The Democratic Party’s 2020 nomination race could end March 3, when voters in 14 states go to the polls to select their preferred candidate. There are countless ways to game out the delegate math, though, and it is entirely possible that two – or perhaps even three – contenders will remain in the running beyond Super Tuesday. Who has a realistic path to securing the 1,991 pledged delegates needed to claim the nomination outright?
For perspective, it is worth considering that, so far, three Democrats still in the race have, among them, only 120 pledged delegates: Senator Bernie Sanders (I-VT) is the current frontrunner with 58 delegates; following his big South Carolina win, former Vice President Joe Biden is in second place with 54 delegates; Senator Elizabeth Warren (D-MA) has 8. The remainder of the candidates still running have none. The recent dropouts hold a few: Senator Amy Klobuchar (D-MN), 7; former South Bend Mayor Pete Buttigieg, 26; and Tom Steyer, 2.
In theory, it is still a wide-open race. Had Klobuchar hung in there and performed well enough in her home state to claim 60 of Minnesota’s 75 pledged delegates, she would suddenly have been up there with Sanders and Biden. Likewise, if Warren does well enough in her state to claim, say, 70 of the 91 delegates up for grabs in Massachusetts, she could find herself in the lead – or at least in the position of challenging the two frontrunners.
While a comparison between the Democratic primaries and the Electoral College system would not be accurate, there is a similarity, in that certain states are prized for the sheer number of available delegates. On Super Tuesday, those states are California with 415 pledged delegates, Texas with 228, North Carolina with 110, and Virginia with 99. Altogether, the 14 Super Tuesday states, plus American Samoa and the primary for Democrats Abroad, will award 35% of the party’s total pledged delegates. A candidate must win a majority (at least 51%) of the 3,979 pledged delegates to secure the nomination.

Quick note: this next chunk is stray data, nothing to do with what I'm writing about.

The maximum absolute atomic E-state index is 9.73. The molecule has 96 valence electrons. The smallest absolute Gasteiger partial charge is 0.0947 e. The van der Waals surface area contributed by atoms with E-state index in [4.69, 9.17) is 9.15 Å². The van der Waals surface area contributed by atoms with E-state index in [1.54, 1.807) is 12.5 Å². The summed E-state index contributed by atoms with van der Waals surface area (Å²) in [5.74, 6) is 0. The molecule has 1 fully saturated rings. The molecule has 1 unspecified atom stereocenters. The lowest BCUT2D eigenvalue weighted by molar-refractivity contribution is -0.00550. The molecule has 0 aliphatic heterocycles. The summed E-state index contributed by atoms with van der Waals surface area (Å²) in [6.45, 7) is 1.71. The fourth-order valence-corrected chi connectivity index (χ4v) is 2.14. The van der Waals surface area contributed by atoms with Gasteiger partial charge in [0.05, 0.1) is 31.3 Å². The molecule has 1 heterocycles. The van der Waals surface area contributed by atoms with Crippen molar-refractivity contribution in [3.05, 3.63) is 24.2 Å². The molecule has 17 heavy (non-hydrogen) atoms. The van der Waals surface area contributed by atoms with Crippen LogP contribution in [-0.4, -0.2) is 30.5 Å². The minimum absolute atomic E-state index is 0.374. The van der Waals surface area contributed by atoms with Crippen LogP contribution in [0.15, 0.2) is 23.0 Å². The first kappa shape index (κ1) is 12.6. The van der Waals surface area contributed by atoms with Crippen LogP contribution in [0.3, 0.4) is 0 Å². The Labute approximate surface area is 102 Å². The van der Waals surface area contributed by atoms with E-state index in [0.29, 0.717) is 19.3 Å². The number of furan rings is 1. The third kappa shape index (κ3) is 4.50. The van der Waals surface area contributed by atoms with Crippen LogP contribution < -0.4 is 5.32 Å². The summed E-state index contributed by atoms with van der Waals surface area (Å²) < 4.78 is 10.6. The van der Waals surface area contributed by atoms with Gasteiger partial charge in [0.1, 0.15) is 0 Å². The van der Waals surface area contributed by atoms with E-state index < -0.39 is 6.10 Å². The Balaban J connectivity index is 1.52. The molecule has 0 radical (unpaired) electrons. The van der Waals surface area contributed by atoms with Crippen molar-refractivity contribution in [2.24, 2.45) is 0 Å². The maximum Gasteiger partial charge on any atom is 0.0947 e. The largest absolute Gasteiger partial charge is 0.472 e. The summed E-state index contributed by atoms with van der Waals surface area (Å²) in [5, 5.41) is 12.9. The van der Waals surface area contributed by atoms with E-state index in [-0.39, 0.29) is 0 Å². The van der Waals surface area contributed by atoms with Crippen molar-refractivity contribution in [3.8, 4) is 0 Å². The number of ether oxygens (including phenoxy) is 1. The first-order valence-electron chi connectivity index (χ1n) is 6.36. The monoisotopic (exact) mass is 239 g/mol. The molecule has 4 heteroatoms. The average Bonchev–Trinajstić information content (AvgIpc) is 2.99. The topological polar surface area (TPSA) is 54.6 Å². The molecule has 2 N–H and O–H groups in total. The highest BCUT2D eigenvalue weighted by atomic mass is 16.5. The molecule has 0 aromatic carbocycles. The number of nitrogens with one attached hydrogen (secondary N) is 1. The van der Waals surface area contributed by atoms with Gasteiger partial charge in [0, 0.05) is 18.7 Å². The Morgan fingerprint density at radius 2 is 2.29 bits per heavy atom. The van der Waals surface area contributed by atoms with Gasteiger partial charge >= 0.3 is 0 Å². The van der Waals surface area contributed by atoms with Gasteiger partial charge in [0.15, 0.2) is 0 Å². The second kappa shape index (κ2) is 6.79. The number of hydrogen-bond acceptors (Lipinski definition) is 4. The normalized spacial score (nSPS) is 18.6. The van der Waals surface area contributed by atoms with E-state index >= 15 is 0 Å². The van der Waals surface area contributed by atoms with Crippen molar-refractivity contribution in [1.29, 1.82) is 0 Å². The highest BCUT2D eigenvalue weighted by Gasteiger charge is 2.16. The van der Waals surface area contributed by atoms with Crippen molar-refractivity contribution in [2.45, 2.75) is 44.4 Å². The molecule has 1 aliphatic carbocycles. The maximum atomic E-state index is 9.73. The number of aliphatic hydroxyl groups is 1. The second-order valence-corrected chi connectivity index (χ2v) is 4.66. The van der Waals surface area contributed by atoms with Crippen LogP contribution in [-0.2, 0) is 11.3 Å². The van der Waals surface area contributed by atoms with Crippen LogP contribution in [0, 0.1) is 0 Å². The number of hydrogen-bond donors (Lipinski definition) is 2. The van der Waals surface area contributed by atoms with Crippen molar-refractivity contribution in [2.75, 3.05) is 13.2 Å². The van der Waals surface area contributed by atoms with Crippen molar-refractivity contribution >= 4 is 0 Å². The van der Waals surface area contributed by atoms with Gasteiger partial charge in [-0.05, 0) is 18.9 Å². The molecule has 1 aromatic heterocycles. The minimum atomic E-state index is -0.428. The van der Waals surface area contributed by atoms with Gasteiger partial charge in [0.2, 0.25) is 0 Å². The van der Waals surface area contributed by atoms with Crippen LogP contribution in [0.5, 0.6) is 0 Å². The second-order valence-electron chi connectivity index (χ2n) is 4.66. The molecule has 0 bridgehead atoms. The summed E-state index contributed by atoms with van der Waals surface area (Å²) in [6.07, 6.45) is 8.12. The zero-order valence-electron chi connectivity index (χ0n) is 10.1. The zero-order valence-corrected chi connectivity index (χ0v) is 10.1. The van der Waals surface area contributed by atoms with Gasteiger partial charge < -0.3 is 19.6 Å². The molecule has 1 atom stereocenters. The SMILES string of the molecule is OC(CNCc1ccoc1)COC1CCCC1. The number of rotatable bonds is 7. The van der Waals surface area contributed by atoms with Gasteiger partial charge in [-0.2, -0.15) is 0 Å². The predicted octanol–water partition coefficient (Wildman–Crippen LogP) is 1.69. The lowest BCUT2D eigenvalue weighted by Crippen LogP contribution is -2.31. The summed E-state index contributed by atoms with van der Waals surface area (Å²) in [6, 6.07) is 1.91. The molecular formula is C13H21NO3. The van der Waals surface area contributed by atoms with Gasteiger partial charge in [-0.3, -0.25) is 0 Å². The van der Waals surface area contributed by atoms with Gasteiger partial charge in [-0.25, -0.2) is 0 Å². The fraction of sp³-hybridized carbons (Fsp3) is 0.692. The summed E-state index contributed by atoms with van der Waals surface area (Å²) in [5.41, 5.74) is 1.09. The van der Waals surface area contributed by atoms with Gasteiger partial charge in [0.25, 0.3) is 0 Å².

March 3, then, is not the deciding day – mathematically speaking – but one candidate could emerge with a virtually insurmountable lead. Then it would be a question of whether that candidate can secure the majority needed to avoid a brokered convention.
The Big Three States
According to a Suffolk University/USA TODAY poll of California voters (conducted Feb 26-29), Sanders enjoys a significant lead in the Golden State, with the backing of 35% of likely Democratic primary voters. Mike Bloomberg comes in second with 16%, and Biden rounds out the top three at 14%, just two points ahead of Warren. There is a concern, though, that turnout among “no party preference” voters – the second-largest voting bloc in the state – will not be very high, and Sanders has expressed concerns that these are the very people who would greatly affect the outcome.
California alone may answer two questions at the heart of the nomination contest: whether Bloomberg is the real deal and whether Biden is a potent threat to Sanders. If either one stumbles in California and fails to come away with a decent haul of delegates, it could be all she wrote.
Texas is a similar story: Sanders now leads the state, according to a Dallas Morning News-University of Texas at Tyler poll. The Vermont socialist has a 29% to 21% lead over Bloomberg, with Biden at 19%. Among Latino Democrats and Latino Independents who lean Democrat, Sanders has an even more significant advantage.
The most recent North Carolina poll puts Sanders at 31% among self-identified Democrats and Independents who plan to participate in the Democratic primary. Bloomberg is a distant second with just 18%, and Biden has 14%.
March 4 and Beyond
None of this bodes well, of course, for Warren. In all of the Big Three Super Tuesday states, the sole remaining female candidate will be hard-pressed to win even 15% of the vote, which, in most primary states, is the threshold for being awarded delegates.
At this point, it is not so much a question of whether Sanders will emerge from Super Tuesday with a delegate lead as whether Biden or Bloomberg will still be in a position to challenge the senator. Even if Warren clears the table in her home state, she likely will face enormous pressure to withdraw after March 3. That could add to Sanders’ momentum, since Warren’s supporters and remaining donors almost certainly will cleave to the radical Vermonter, as opposed to the more moderate Biden or Bloomberg.
On March 10, six more states will hold primary votes. Bloomberg and Biden could both face the dilemma of fighting on to rein in a runaway Sanders or dropping out, one of them throwing his weight behind the other to prevent a Sanders nomination. With Bloomberg’s money behind him, Biden may yet be able to force a contested convention. Biden, though, has little to offer Bloomberg. What is left of the so-called Obama coalition may wearily trudge along behind the lackluster former VP, but it is unlikely to coalesce around a New York multi-billionaire with a history of disparaging both blacks and women.
Barring any big surprises, then, it seems likely that Sanders will claim the Democratic nomination, or he will be denied it by the votes of superdelegates in Milwaukee come July.
Read more from Graham J. Noble.
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